"Processing " + (Get-WmiObject -Class win32_reliabilityStabilityMetrics).count + " records"

The basic WMI query is performed with the Get-WMiObject cmdlet, and the results are piped to the Format-Table cmdlet. This is shown here:

Get-WmiObject -Class win32_reliabilityStabilityMetrics |

If you need to target a remote computer, use the –computername parameter; use the –credential parameter if alternate credentials are required:

PS C:\> Get-WmiObject -Class win32_reliabilityStabilityMetrics -ComputerName cdc1 -Credential contoso\administrator

When the code seen above runs, the credential dialog box appears that is shown in the following image:

Image of credential dialog box that appears when code runs

The most complicated portion of the script uses a hash table to create a custom property in the Format-Table command. WMI time is difficult to read, as shown here:

20100911100000.000000-000

The time seen above is the year 2010, the month is September, the day is the eleventh, and the time is 1000 GMT. It makes more sense to translate that time into something more readable. Years ago, the Microsoft Scripting Guys wrote a custom function that used string manipulation to convert the long series of numbers into a more readable format. Nowadays, such a function is neither necessary nor desired. The .NET Framework includes the ManagementDateTimeConverter class in the System.Management namespace. The word System is left off because Windows PowerShell assumes that everything is included under the System root namespace. The ToDateTime method is static and will convert the WMI time into a more readable time string. The method can be called directly as shown here where I translate the above WMI date:

PS C:\> [Management.ManagementDatetimeConverter]::ToDateTime("20100911100000.000000-000") 

Saturday, September 11, 2010 6:00:00 AM 

PS C:\>

This portion of the script is shown here:

Format-Table -Property @{Label = "time"; Expression = `

{[Management.ManagementDatetimeConverter]::ToDateTime($_.TimeGenerated)} },

 SystemStabilityIndex –autosize

One thing to keep in mind is that the use of the –autosize switch to tighten up the output display significantly slows down the script. It makes for an easier output to read, as shown in the following image.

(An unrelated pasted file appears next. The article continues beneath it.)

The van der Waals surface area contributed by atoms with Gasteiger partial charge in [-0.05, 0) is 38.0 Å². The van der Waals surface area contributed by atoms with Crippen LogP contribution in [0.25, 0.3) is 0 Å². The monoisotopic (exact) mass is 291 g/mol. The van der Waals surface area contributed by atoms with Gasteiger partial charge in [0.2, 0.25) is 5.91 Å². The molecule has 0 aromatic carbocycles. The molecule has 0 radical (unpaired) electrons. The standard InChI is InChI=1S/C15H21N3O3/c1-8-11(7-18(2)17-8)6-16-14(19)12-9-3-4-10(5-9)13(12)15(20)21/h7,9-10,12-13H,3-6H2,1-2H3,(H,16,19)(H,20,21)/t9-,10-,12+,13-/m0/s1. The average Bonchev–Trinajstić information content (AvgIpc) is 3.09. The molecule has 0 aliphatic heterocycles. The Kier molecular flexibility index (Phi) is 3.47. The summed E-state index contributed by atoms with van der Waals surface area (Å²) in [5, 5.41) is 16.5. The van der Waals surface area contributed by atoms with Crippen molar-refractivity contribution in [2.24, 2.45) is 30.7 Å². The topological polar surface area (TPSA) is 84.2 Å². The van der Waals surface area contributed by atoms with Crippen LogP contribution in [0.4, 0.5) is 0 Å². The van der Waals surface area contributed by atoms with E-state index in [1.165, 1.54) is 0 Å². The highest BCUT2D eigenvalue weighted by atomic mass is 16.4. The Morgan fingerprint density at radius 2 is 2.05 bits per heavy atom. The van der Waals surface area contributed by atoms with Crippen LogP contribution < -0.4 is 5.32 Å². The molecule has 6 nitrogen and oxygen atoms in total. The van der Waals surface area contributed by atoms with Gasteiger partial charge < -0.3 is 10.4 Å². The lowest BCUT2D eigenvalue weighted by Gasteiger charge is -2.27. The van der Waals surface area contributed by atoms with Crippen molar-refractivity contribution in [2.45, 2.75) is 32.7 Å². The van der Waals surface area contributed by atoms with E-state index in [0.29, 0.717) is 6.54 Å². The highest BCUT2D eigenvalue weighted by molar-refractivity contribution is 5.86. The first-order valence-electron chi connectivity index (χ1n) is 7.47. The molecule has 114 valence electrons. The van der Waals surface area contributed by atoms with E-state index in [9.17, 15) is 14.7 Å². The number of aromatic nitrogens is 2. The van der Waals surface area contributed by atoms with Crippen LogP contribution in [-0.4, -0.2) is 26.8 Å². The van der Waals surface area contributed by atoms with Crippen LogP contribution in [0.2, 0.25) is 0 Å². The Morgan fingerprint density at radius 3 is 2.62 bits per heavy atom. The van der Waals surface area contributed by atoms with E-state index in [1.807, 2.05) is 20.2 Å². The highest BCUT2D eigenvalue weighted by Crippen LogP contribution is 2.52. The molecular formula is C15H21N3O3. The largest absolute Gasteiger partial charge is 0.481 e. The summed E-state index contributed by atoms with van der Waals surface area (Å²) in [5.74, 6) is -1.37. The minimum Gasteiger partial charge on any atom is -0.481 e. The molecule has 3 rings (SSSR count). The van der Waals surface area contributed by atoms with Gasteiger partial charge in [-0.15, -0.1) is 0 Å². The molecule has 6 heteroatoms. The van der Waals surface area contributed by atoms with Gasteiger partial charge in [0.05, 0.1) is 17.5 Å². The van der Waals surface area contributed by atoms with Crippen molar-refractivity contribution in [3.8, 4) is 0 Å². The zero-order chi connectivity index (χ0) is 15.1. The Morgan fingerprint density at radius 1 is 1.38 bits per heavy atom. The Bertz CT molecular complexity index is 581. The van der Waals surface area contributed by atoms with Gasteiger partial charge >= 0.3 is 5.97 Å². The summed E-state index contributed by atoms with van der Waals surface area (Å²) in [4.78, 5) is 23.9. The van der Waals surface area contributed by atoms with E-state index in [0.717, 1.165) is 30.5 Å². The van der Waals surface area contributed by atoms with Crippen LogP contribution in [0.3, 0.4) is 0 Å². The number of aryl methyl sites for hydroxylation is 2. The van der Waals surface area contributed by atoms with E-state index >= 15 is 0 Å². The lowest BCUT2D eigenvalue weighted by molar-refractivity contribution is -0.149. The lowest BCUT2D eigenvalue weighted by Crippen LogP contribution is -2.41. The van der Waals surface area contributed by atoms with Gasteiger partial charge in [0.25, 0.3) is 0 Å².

Image of easier ouput to read with use of -autosize switch

Windows PowerShell has to process each of the 8,003 records on my computer, determine how much space is required for displaying the output, and then display the output. Without this switch, the output fills the output pane of the Windows PowerShell ISE or the Windows PowerShell console, as shown in the following image.

Image of output without switch

SC, that is all there is to using the Win32_Reliability WMI classes. Reliability Week will continue tomorrow when we will talk about filtering reliability records.

We invite you to follow us on Twitter and Facebook. If you have any questions, send email to us at scripter@microsoft.com, or post your questions on the Official Scripting Guys Forum. See you tomorrow. Until then, peace.

 

Ed Wilson and Craig Liebendorfer, Scripting Guys

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  • Maybe strange question, but what do the numbers mean in relation to reliability? 3.483 is a nice looking number but what does this mean?

    BTW I don't see the Win32Reliability classes on my Windows 7 (64) machine...

  • @Bart,

    I'm no expert; however, as you can see in the column headings....That's the System Stability Index.  It's a number from 1 to ten (ten being the most stabile).

    technet.microsoft.com/.../cc749032(WS.10).aspx

  • @Bart-

    not a strange question at all. The numbers are on a scale of 1 to 10; 1 is least stable, 10 is most stable. This is documented in the link above to the win32_reliabilityMetric wmi class. These WMI classes have an underscore in the name. I wrote the article on a Windows 7 64 bit OS, with nothing special added to it, and the classes are there by default. I will be talking about the use of these metric numbers in Fridays article. Hope this helps,

    ed